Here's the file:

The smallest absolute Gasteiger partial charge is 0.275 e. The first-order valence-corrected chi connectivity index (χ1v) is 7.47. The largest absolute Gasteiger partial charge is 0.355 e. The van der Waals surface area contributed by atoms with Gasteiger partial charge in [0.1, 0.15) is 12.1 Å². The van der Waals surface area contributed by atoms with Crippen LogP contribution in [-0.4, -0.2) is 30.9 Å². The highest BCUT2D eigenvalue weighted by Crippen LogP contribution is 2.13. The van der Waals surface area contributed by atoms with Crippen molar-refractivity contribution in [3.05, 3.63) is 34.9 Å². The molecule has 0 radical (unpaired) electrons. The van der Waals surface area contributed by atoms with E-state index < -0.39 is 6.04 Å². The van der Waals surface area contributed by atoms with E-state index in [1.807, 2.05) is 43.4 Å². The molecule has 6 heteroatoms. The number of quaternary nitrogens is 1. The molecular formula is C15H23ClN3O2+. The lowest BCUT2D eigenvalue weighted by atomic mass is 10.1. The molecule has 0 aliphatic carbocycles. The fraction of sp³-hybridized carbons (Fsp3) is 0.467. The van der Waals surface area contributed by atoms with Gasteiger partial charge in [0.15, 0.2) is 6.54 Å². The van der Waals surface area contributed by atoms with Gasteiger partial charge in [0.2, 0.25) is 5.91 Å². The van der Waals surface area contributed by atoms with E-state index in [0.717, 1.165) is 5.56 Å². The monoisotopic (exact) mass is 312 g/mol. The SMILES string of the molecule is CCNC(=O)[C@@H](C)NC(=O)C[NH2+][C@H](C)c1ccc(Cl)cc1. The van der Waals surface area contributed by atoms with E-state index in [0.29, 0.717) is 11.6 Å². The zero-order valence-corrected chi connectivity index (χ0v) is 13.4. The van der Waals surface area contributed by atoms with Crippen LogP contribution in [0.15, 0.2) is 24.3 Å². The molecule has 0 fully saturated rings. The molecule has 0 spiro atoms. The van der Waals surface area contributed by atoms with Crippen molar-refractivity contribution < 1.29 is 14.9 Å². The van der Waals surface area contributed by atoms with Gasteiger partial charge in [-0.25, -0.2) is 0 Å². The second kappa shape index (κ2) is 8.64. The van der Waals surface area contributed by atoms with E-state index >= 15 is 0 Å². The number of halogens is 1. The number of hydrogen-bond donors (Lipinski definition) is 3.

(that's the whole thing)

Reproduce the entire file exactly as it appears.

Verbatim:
The smallest absolute Gasteiger partial charge is 0.275 e. The first-order valence-corrected chi connectivity index (χ1v) is 7.47. The largest absolute Gasteiger partial charge is 0.355 e. The van der Waals surface area contributed by atoms with Gasteiger partial charge in [0.1, 0.15) is 12.1 Å². The van der Waals surface area contributed by atoms with Crippen LogP contribution in [-0.4, -0.2) is 30.9 Å². The highest BCUT2D eigenvalue weighted by Crippen LogP contribution is 2.13. The van der Waals surface area contributed by atoms with Crippen molar-refractivity contribution in [3.05, 3.63) is 34.9 Å². The molecule has 0 radical (unpaired) electrons. The van der Waals surface area contributed by atoms with E-state index < -0.39 is 6.04 Å². The van der Waals surface area contributed by atoms with E-state index in [1.807, 2.05) is 43.4 Å². The molecule has 6 heteroatoms. The number of quaternary nitrogens is 1. The molecular formula is C15H23ClN3O2+. The lowest BCUT2D eigenvalue weighted by atomic mass is 10.1. The molecule has 0 aliphatic carbocycles. The fraction of sp³-hybridized carbons (Fsp3) is 0.467. The van der Waals surface area contributed by atoms with Gasteiger partial charge in [0.15, 0.2) is 6.54 Å². The van der Waals surface area contributed by atoms with Gasteiger partial charge in [0.2, 0.25) is 5.91 Å². The van der Waals surface area contributed by atoms with E-state index in [0.717, 1.165) is 5.56 Å². The monoisotopic (exact) mass is 312 g/mol. The SMILES string of the molecule is CCNC(=O)[C@@H](C)NC(=O)C[NH2+][C@H](C)c1ccc(Cl)cc1. The van der Waals surface area contributed by atoms with E-state index in [0.29, 0.717) is 11.6 Å². The zero-order valence-corrected chi connectivity index (χ0v) is 13.4. The van der Waals surface area contributed by atoms with Crippen LogP contribution in [0.15, 0.2) is 24.3 Å². The molecule has 0 fully saturated rings. The molecule has 0 spiro atoms. The van der Waals surface area contributed by atoms with Crippen molar-refractivity contribution < 1.29 is 14.9 Å². The van der Waals surface area contributed by atoms with Gasteiger partial charge in [-0.25, -0.2) is 0 Å². The second kappa shape index (κ2) is 8.64. The van der Waals surface area contributed by atoms with E-state index >= 15 is 0 Å². The number of halogens is 1. The number of hydrogen-bond donors (Lipinski definition) is 3.